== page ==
As the night went deeper, and the zeros advanced across the scoreboard next to "BOSTON," it became increasingly difficult not to notice what was happening next to "NYY."
A seventh straight win by the Yankees, and a loss by the Red Sox in the rubber game of their series against the last-place Devil Rays, and New York would be in position to apply a python's squeeze on the Sox' lead in the American League East this weekend.
Instead, there was a frenzied Jonathan Papelbon, leaping over the dugout wall and applying a crushing bear hug on Kevin Youkilis, as they both awaited the arrival of David Ortiz at home plate after the return of that almost forgotten Sox staple, the Ortiz walkoff home run, in a 5-4 win over Tampa Bay.
"That was such a huge, huge win for us, man," said Papelbon, who made a rare appearance with the Sox behind in the ninth inning and emerged with the victory before a crowd of 36,931, the team's 379th straight sellout but the first this season to see Ortiz hurl his helmet heavenward before crossing the plate after his winning two-run home run. "I don't think you know how big that was for us. [Curt] Schilling called it. He was next to me in the dugout.
"That was one of our biggest wins of the season, not only because it keeps the five-game lead, but for the momentum it gives us going into the weekend."
The Sox' lead remains five games over the Yankees, who play tonight in Toronto before heading to the Fens for three, including a potential Roger Clemens sighting Sunday night. The Sox have 15 games left, the Bombers 17.
"We know it will be interesting," manager Terry Francona said after the Sox rebounded from a 4-0 deficit, one night after coming back from 8-1 down. "Hope it will be a lot of fun."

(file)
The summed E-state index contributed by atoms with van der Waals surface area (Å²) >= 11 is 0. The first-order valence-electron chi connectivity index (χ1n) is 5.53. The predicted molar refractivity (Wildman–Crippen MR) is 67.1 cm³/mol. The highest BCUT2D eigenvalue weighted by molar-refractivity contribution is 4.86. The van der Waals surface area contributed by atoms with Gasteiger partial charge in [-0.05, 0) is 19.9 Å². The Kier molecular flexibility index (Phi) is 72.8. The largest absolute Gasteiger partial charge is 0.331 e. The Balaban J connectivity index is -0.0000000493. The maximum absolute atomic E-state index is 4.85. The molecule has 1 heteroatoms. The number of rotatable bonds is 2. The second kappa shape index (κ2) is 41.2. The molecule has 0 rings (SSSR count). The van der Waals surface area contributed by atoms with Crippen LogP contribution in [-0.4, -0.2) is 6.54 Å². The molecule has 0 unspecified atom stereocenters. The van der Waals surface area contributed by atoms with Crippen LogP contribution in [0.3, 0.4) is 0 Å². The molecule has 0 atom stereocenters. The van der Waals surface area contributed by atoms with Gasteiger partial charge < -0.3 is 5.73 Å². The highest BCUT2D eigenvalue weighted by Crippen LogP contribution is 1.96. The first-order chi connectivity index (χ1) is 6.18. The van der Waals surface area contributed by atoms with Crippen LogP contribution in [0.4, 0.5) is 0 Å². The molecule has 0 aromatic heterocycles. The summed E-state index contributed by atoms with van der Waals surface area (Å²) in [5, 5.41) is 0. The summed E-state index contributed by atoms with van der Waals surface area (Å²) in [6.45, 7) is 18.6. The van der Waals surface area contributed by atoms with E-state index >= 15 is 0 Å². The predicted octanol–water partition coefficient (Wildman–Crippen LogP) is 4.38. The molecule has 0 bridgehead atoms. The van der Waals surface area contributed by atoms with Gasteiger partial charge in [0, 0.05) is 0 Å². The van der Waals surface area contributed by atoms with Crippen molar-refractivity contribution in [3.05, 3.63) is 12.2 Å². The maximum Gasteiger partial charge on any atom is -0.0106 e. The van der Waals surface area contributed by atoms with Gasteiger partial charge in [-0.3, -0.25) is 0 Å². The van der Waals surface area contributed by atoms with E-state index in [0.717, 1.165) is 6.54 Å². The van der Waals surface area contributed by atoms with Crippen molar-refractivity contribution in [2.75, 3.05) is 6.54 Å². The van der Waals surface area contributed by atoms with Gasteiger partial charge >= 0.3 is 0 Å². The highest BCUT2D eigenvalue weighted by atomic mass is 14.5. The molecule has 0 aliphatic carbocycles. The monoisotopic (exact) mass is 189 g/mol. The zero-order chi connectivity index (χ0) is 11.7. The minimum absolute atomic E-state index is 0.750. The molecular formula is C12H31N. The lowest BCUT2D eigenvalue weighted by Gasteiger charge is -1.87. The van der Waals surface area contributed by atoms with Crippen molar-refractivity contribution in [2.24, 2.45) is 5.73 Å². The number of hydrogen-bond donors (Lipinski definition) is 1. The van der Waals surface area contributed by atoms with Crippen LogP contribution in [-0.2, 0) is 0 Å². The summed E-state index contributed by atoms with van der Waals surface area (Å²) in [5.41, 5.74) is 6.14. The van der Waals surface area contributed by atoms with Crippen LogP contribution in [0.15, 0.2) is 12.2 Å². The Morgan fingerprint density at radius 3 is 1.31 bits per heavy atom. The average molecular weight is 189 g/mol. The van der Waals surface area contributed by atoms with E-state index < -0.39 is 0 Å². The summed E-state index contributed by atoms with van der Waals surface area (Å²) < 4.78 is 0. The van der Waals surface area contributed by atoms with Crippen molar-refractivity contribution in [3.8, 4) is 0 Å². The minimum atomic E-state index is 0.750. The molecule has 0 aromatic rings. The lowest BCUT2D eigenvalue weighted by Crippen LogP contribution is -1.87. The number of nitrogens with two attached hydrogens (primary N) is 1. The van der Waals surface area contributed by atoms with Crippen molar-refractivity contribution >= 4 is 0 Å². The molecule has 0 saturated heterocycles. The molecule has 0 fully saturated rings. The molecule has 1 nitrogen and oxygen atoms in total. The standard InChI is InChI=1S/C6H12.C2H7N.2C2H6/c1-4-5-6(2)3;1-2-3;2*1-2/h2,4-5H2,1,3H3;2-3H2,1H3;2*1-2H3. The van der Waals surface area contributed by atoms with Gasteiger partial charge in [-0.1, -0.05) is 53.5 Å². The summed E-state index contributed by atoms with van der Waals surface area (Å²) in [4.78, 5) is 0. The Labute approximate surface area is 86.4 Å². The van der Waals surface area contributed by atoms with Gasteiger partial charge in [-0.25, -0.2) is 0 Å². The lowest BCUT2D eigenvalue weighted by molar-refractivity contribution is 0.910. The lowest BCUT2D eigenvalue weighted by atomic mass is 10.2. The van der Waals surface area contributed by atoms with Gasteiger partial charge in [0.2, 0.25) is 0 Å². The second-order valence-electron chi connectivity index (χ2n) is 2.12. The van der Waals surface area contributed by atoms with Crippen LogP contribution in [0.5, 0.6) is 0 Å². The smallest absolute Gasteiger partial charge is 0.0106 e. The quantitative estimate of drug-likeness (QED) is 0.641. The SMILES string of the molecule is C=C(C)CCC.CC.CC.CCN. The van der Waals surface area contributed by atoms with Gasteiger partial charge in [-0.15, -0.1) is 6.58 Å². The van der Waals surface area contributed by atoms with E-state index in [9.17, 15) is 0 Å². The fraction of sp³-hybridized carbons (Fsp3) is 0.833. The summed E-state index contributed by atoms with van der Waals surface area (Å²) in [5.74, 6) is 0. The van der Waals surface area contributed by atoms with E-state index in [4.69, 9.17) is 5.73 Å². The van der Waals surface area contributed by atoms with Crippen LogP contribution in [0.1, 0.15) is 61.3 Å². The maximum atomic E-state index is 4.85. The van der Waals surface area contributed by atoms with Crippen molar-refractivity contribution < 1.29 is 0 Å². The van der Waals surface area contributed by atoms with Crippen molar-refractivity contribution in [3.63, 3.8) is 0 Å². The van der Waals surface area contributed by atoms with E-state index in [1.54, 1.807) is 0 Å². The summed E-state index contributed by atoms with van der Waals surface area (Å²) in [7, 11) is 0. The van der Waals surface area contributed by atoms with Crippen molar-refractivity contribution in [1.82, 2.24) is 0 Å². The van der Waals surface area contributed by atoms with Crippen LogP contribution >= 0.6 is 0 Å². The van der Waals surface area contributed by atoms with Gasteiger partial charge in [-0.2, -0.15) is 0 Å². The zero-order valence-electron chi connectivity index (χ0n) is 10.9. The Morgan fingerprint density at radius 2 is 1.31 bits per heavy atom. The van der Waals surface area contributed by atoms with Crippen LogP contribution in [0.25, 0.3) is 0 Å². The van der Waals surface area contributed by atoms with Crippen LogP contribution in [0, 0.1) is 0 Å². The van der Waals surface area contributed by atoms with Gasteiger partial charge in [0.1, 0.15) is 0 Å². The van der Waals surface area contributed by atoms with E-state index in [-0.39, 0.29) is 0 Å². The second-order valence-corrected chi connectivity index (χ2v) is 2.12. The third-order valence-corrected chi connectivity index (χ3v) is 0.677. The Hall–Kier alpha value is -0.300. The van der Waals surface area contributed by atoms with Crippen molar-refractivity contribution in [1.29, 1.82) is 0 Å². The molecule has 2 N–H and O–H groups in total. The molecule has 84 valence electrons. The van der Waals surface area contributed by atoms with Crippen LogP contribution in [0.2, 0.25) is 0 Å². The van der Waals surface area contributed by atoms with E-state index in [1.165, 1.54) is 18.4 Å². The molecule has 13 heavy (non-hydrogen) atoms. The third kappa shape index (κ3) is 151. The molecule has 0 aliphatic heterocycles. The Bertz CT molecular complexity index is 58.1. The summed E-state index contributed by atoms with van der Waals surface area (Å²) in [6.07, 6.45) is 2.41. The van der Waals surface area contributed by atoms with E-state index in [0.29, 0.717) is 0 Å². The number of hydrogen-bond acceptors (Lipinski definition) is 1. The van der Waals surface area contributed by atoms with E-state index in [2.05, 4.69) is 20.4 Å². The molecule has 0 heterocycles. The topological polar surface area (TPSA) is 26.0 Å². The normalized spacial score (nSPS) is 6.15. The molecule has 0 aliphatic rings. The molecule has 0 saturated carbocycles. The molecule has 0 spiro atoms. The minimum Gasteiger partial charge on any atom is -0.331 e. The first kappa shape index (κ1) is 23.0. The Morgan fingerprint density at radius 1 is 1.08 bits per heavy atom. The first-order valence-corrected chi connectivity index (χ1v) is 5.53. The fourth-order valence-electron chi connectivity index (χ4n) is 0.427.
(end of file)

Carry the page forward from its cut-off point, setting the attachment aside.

Ortiz's towering fly ball in the ninth inning off closer Al Reyes caught a serendipitous wind current, spun Tampa Bay right fielder Delmon Young around, and - doink! - struck a fan standing in the front row of the grandstand.
"I don't know, man, I thought it was too high," Ortiz said of his first walkoff home run this season, coming on a night he also hit a three-run home run in the third inning to account for the balance of the Sox' offense. "That was a good pitch by my boy Reyes. That's a pitch you throw guys when you don't want them hitting it in the stands. I put a good swing on it."
Ortiz now has 31 home runs and 104 RBIs, his fifth straight season of 30 or more home runs and 100 or more RBIs. He has 16 walkoff hits for the Sox in his career (counting the postseason), including 10 home runs.
"We could tell it was well-hit, but we couldn't tell if it was fair or foul, or if it had enough to get out," said Sox reliever Kyle Snyder, who was in the bullpen when Ortiz connected. "We saw David bend over to one side like he couldn't tell if it was fair or foul, either, and was trying to give it some body language.